‘Calvin’ children’s book gives transgender youth a superhero – The Boston Globe

What’s in a name? For Calvin — the transgender boy at the center of Vanessa and JR Ford’s new children’s book — everything.
“Calvin,” which will be released by G.P. Putnam’s Sons Books for Young Readers on Nov. 9, follows the titular character as he prepares for his first day of school since coming out to his family and socially transitioning to match his gender identity. This involves picking out his new name, buying new clothes, and getting a haircut — all with his family by his side.
“This book is a love letter to the support networks that a trans child can have,” said Vanessa Ford. “We just wanted the opportunity to show how radiant and beautiful trans youth are when they are supported by all around them.”
The book was inspired by the Fords’ experience with their youngest child, Ellie, who came out to them as transgender at the age of 4 in 2015. Three years later, the couple, who live on the North Shore, sat down in Vanessa’s parents’ New Hampshire house and started typing what became “Calvin.”
“In those initial years, we were looking for books, picture books, resources, to support this journey and to have an opportunity for Ellie to see themselves in a book, and we didn’t see a lot of books out there,” said Vanessa, who noted a particular lack of books highlighting trans boys or trans children of color.
In the book, Calvin is preoccupied by what ifs: What if his family doesn’t believe him when he comes out? What if his classmates don’t use his preferred pronouns?
“The book itself really focuses on Calvin’s internal thoughts and stressors,” said JR. “We didn’t want to necessarily focus on bullying or any type of real trauma that we’ve seen trans people and trans kids go through.”
A social transition — like pronoun and name changes — is the typical first course of action for children who express that they are transgender, according to the Trevor Project. Research has shown that transgender and non-binary children who are able to socially transition show similar levels of self-worth and depression as cisgender children, the Trevor Project reported. Moreover, the more contexts in which a transgender child’s chosen name is used, the less likely they are to show suicidal ideation or behavior.
“You’re really looking at making sure that your internal world matches how people perceive you from the outside,” Vanessa said.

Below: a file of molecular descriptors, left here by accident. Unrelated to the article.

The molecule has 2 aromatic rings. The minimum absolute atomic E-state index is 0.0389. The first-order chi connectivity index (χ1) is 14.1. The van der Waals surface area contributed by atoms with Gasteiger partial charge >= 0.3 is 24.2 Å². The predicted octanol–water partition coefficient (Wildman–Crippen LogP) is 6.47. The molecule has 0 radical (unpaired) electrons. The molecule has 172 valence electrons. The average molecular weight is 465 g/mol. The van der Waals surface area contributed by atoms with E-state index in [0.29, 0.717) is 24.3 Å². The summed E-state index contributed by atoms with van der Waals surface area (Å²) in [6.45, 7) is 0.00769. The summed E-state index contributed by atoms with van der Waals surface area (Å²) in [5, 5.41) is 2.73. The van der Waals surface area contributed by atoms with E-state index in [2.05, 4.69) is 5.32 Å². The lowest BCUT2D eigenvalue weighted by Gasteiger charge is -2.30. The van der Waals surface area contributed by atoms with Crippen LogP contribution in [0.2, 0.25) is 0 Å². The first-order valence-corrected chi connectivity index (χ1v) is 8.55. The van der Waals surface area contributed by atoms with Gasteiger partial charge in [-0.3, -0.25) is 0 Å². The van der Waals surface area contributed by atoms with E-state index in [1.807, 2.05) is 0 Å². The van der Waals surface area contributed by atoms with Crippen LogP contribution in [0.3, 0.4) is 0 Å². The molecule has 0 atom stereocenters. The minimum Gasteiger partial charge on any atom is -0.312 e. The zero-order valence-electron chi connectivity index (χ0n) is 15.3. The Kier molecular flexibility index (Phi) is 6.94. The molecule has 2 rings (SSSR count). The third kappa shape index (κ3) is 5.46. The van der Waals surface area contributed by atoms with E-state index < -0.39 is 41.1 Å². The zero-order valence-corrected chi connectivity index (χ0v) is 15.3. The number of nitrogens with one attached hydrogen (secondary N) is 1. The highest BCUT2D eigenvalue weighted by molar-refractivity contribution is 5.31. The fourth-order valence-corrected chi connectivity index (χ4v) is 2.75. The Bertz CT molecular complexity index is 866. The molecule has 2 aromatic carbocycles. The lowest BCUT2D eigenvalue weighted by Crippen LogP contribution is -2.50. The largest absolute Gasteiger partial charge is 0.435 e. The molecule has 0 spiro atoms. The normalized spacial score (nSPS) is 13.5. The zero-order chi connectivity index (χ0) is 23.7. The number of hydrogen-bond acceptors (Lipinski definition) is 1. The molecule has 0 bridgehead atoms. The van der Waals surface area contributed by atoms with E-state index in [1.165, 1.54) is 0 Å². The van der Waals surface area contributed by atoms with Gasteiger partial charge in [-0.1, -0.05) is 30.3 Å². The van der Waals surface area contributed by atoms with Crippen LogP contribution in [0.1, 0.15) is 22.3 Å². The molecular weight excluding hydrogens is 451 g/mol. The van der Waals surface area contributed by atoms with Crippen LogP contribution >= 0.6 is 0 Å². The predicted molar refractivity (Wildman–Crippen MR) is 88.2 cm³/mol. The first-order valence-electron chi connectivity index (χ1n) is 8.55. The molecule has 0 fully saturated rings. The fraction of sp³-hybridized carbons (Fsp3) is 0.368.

This profound support shows itself throughout the pages of “Calvin.” Calvin’s dad assures him that he and his mom “love you if you are a girl, boy, neither, or both.” Calvin’s grandfather gives him a haircut, the first time the young boy feels like he sees himself in the mirror. When he arrives to his first day of school, his chosen name is plastered on his cubby.
Illustrations by Kayla Harren are full of bright, vivid pastels, showing a joyful Calvin and a diverse group of classmates.
“To see that intergenerational support and the way that our illustrator brought that to life in a way that we hadn’t even imagined is so beautiful,” Vanessa said. “She brought ‘Calvin’ to life.”
It was important, the Fords said, to craft an intentional, inclusive book. For example, the definition of transgender used in the book (”other people think you are one gender, but inside, you know you are a different one”) was meant to apply to non-binary and gender nonconforming children ― Ellie now uses they/them pronouns. Also, Calvin, like Ellie, is biracial.
“We wanted to be purposeful about making sure that we expand upon just that trope or that monolith of what you typically see,” JR said. “Trans kids come in all different shapes and sizes.”
The Fords have been national activists for transgender rights for years, and were founding members of the Human Rights Campaign’s Parents for Transgender Equality National Council. They melded Ellie’s experiences with anecdotes from families with transgender children around the country that they’ve met through their activism to construct “Calvin.”
“The research was baked into our experience … knowledge [from] those in the community who supported us helped us know what to put in this book,” Vanessa said. “We worked with people in the community, trans elders and others, to make sure that we got this right.”
The Fords said Ellie was initially apprehensive about their parents writing a book inspired by their experience. They have since come around, and asked to be the first person to hold the book, which they took copies of into school to share with their teachers.
“They also feel really strongly that it is not a book about them,” Vanessa said. “They see themselves in the book, much like we hope that others will see themselves in the book.”
The couple will hold a launch party at Beverly’s Copper Dog Books on Nov. 9. They then plan to refocus on advocacy efforts, namely, passing the Equality Act, which would amend the Civil Rights Act to prohibit discrimination on the basis of sexual orientation and gender identity. The release of the book coincides with Transgender Awareness Week, which is Nov. 13-19.
“This book comes at a time that hopefully will get people to see that trans kids are just like any other kid — that they are special and unique and beautiful and radiant and all those amazing things,” Vanessa said. “Just like Calvin is.”
Dana Gerber can be reached at [email protected]
Digital Access
Home Delivery
Gift Subscriptions
Log In
Manage My Account
Customer Service
Help & FAQs
Globe Newsroom
View the ePaper
Order Back Issues
News in Education
Search the Archives
Privacy Policy
Terms of Service
Terms of Purchase
Work at Boston Globe Media